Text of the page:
Conveyors, Transfers, Chutes

Common causes for conveyor maintenance

Troy Skippings, All Rubber’s Bunbury Area Manager, tells ABHR about some of the common problems plaguing conveyor systems, and what can be done to stop them.

Troy Skippings has been splicing belts for around 15 years. During that time, he’s seen how the bulk handling industry, particularly in Western Australia’s south has developed.

One of the biggest problems he has seen companies deal with is mistracking and belt slippage.

“Mistracking can cause serious damage to the belt and the surrounding plant. I’ve seen conveyors that have cut through the metal structure around it – the belt being under tension whilst running, can slice through steel,” he says.

“As far as damage to the belt goes, it can delaminate the belt carcass and covers or tear or damage the splice, which can lead to total belt failure.”

Skippings is the Area Manager for conveyor belting specialist, All Rubber. For the past 10 years, he’s been in a managerial role at the company, helping to manage branches, support fly-in fly-out crew and runs the Bunbury, WA branch.

He says another major problem that has been appearing recently is a lack of upkeep of the overall conveyor system, including components such as rollers and scrapers.

“It’s hard to pinpoint the exact causes, but in the areas I work around, a lot can be attributed to a focus on more production as well as a lack of routine maintenance,” he says.

“There’s a lot more demand for higher outputs, but many systems aren’t being upgraded to sustain this. I’ve seen 200 tonne/hr systems now handling 400 tonnes/hr without anything but the motor speed changing.

“With COVID, there’s now also been issues with a lack of personnel in the industry, which makes it harder to source people to schedule shutdowns and prioritise maintenance.”

Worn down equipment can have devastating flow on effects for the rest of a system. If a roller seizes, it can act almost like a knife edge for the belt running on top of it, significantly damaging one of the most expensive parts of the system. Additionally, if scrapers aren’t performing as intended, they can put additional pressure on the drive, as more carryback is experienced.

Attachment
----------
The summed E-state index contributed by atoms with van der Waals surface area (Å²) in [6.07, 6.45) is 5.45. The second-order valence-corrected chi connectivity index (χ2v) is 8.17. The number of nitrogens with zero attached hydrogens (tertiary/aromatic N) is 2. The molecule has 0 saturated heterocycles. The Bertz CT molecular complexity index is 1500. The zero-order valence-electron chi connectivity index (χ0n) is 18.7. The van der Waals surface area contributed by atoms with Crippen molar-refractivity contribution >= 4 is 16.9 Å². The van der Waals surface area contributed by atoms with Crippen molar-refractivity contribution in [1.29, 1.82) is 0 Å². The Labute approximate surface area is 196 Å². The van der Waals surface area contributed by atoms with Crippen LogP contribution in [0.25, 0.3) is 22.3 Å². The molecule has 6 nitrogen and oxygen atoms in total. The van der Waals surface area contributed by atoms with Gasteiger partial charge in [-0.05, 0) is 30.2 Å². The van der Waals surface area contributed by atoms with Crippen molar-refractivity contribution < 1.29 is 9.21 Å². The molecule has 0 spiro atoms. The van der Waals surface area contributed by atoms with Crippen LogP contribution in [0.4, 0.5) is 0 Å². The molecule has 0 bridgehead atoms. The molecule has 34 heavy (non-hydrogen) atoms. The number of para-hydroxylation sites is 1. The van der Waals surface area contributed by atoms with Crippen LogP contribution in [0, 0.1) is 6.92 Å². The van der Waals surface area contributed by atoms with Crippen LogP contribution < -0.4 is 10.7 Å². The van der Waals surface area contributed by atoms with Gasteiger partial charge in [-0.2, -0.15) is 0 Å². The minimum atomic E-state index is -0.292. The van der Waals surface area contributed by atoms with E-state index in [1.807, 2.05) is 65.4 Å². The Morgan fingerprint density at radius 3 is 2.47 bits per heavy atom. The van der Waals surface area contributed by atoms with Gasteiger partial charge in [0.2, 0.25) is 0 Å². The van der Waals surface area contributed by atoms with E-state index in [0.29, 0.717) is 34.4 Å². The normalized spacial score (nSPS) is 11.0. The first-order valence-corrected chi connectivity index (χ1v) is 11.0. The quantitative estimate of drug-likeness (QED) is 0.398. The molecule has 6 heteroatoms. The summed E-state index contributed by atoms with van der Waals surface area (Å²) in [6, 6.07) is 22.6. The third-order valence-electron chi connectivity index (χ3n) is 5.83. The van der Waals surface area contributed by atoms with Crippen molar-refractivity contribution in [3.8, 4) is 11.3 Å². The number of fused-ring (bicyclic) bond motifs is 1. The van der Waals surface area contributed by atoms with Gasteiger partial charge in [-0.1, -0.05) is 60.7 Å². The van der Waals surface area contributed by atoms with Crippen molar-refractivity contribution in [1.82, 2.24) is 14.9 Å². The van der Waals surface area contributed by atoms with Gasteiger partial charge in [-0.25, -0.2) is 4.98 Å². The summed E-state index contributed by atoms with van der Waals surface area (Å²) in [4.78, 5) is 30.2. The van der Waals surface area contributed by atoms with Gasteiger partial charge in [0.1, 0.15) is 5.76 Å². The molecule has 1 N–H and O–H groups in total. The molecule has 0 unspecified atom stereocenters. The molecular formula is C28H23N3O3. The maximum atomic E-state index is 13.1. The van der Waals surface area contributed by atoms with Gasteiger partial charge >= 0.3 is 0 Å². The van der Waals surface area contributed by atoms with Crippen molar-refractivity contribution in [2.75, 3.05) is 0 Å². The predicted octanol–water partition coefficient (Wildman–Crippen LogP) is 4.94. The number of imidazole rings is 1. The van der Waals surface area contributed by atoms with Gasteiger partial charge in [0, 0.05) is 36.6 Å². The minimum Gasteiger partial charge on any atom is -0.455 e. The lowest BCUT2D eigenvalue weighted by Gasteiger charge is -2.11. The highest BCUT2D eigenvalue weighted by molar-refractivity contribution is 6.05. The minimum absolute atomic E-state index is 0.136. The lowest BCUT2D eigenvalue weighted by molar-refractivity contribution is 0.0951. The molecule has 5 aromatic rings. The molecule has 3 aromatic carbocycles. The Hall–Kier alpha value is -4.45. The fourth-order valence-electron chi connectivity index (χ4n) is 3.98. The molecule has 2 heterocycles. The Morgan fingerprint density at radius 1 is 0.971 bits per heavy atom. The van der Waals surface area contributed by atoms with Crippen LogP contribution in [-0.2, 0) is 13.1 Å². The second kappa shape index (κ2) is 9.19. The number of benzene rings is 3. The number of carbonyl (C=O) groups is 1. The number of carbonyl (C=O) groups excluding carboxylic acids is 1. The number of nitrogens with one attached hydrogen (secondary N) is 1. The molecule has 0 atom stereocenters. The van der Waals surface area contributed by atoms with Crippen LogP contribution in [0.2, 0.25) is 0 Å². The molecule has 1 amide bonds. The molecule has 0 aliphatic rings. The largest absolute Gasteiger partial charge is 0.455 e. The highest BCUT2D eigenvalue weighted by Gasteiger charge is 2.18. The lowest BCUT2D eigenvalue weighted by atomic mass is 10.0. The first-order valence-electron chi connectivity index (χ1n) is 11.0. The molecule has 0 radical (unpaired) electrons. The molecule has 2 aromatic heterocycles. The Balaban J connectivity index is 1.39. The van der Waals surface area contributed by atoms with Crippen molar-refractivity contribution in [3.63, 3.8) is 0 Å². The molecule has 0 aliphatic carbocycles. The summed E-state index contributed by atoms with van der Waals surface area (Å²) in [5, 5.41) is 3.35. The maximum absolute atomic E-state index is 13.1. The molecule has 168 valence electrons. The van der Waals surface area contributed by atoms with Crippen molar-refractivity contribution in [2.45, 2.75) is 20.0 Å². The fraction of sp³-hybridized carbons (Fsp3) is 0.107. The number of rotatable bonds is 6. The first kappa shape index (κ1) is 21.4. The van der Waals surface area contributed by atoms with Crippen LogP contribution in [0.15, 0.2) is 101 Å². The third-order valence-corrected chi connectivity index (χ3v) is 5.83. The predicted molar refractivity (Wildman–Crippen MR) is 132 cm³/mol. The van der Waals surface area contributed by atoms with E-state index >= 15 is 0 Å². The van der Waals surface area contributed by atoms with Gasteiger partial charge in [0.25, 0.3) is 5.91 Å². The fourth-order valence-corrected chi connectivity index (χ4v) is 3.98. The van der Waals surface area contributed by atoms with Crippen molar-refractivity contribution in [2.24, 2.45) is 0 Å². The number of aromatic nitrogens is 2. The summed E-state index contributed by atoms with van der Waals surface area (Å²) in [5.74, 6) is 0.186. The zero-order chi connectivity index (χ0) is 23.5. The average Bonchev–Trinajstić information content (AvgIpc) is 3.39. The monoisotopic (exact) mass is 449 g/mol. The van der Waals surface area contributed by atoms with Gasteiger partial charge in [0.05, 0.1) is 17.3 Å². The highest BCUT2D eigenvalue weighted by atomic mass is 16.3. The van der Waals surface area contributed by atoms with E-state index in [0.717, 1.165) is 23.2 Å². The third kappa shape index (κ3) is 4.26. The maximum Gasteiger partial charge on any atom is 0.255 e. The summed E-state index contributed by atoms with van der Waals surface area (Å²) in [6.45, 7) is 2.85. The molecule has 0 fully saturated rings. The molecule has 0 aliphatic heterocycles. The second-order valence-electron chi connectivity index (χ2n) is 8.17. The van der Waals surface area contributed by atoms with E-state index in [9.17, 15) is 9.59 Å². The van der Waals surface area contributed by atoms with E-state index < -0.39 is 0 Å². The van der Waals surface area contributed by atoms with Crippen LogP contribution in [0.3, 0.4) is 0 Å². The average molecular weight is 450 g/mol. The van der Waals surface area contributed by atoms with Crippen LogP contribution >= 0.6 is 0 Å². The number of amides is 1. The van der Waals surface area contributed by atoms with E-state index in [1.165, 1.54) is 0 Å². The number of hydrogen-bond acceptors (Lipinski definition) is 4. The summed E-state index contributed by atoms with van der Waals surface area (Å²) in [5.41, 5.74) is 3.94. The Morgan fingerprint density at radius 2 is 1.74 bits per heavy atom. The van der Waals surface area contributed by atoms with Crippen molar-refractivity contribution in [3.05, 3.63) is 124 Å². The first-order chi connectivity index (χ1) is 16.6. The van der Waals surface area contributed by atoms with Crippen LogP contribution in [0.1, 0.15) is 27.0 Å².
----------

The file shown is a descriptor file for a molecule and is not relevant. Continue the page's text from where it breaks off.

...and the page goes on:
The point where a small problem can escalate into a major one is also highly variable. Skippings says there have been some belts that have had larger cracks in them that have lasted half a year and others that have had a small nick that grew rapidly in just half a day.

Catching these problems early is critical, and is part of All Rubber’s service offering. The company has a team of fully trained and experienced specialists that have all the necessary equipment to inspect and repair conveyors.

All Rubber can help with all types of breakdowns, from small belt repairs and replacements to large shutdowns and belt change-outs. It is equipped with enough resources to service multiple sites at the same time, 24 hours a day and seven days a week.

Regular checks and maintenance work is a core part of this offering, and aims to prolong the service life of the machinery. Skippings says All Rubber’s technicians can help reduce the likelihood of a breakdown significantly, so that customers can run their businesses smoothly with no unforeseen hiccups – early intervention is key.

Steve Cross, Reliability Supervisor at chemical supplier CSBP says the team at All Rubber helped solve issues the company was having with a conveyor belt in its Fertiliser Super Manufacturing Plant.

“The super phosphate we were conveying is extremely abrasive and was wearing our conveyor belt so much that it was being replaced on a monthly basis,” he says.

“The team at All Rubber came up with a solution and advised us to use their Eagle Maxx Tuff belt with extra CU compound. Now the belt lasts over 12 months or more, which is a huge cost saving to CSBP. They are a very customer focused group, and I would recommend them to any client.”

Skippings says providing a fast response time is critical for companies in the bulk handling sector.

“In a breakdown situation, when a belt goes down, a plant goes down,” he says. “The sooner we get there, the better.”

To provide rapid response capabilities, the company has nine branches located throughout Western Australia. This allows teams to quickly get to sites and helps to build a relationship with the staff there.

A lot of focus goes into this local support, which All Rubber prides itself on. Skippings says it allows the team to know what customers need, making it easier for all involved.

“We’re going to keep growing stronger and cement our footprint in the bottom half of Western Australia,” he says.

“There’s lots of exciting times ahead, as we’re pushing into more rubber lining products and have recently established new branches in Geraldton and Kalgoorlie to support the region.”

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